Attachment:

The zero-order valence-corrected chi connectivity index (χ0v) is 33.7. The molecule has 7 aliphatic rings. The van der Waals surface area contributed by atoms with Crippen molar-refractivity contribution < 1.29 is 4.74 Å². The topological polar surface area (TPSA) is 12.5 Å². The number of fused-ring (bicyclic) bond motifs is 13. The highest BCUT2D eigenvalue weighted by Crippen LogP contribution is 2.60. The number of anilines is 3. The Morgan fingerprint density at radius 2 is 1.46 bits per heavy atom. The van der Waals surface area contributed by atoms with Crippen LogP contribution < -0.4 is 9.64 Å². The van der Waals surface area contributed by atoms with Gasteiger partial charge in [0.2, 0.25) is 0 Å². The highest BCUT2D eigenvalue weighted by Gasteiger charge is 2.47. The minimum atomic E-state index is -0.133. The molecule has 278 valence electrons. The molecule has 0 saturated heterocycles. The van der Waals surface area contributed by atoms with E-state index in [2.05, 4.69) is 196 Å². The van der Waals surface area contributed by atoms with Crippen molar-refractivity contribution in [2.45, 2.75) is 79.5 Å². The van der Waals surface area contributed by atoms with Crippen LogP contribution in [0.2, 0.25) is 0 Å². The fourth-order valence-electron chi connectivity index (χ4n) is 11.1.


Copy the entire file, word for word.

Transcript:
The zero-order valence-corrected chi connectivity index (χ0v) is 33.7. The molecule has 7 aliphatic rings. The van der Waals surface area contributed by atoms with Crippen molar-refractivity contribution < 1.29 is 4.74 Å². The topological polar surface area (TPSA) is 12.5 Å². The number of fused-ring (bicyclic) bond motifs is 13. The highest BCUT2D eigenvalue weighted by Crippen LogP contribution is 2.60. The number of anilines is 3. The Morgan fingerprint density at radius 2 is 1.46 bits per heavy atom. The van der Waals surface area contributed by atoms with Crippen LogP contribution < -0.4 is 9.64 Å². The van der Waals surface area contributed by atoms with Gasteiger partial charge in [0.2, 0.25) is 0 Å². The highest BCUT2D eigenvalue weighted by Gasteiger charge is 2.47. The minimum atomic E-state index is -0.133. The molecule has 278 valence electrons. The molecule has 0 saturated heterocycles. The van der Waals surface area contributed by atoms with E-state index in [2.05, 4.69) is 196 Å². The van der Waals surface area contributed by atoms with Crippen molar-refractivity contribution in [2.45, 2.75) is 79.5 Å². The van der Waals surface area contributed by atoms with Crippen LogP contribution in [0.2, 0.25) is 0 Å². The fourth-order valence-electron chi connectivity index (χ4n) is 11.1.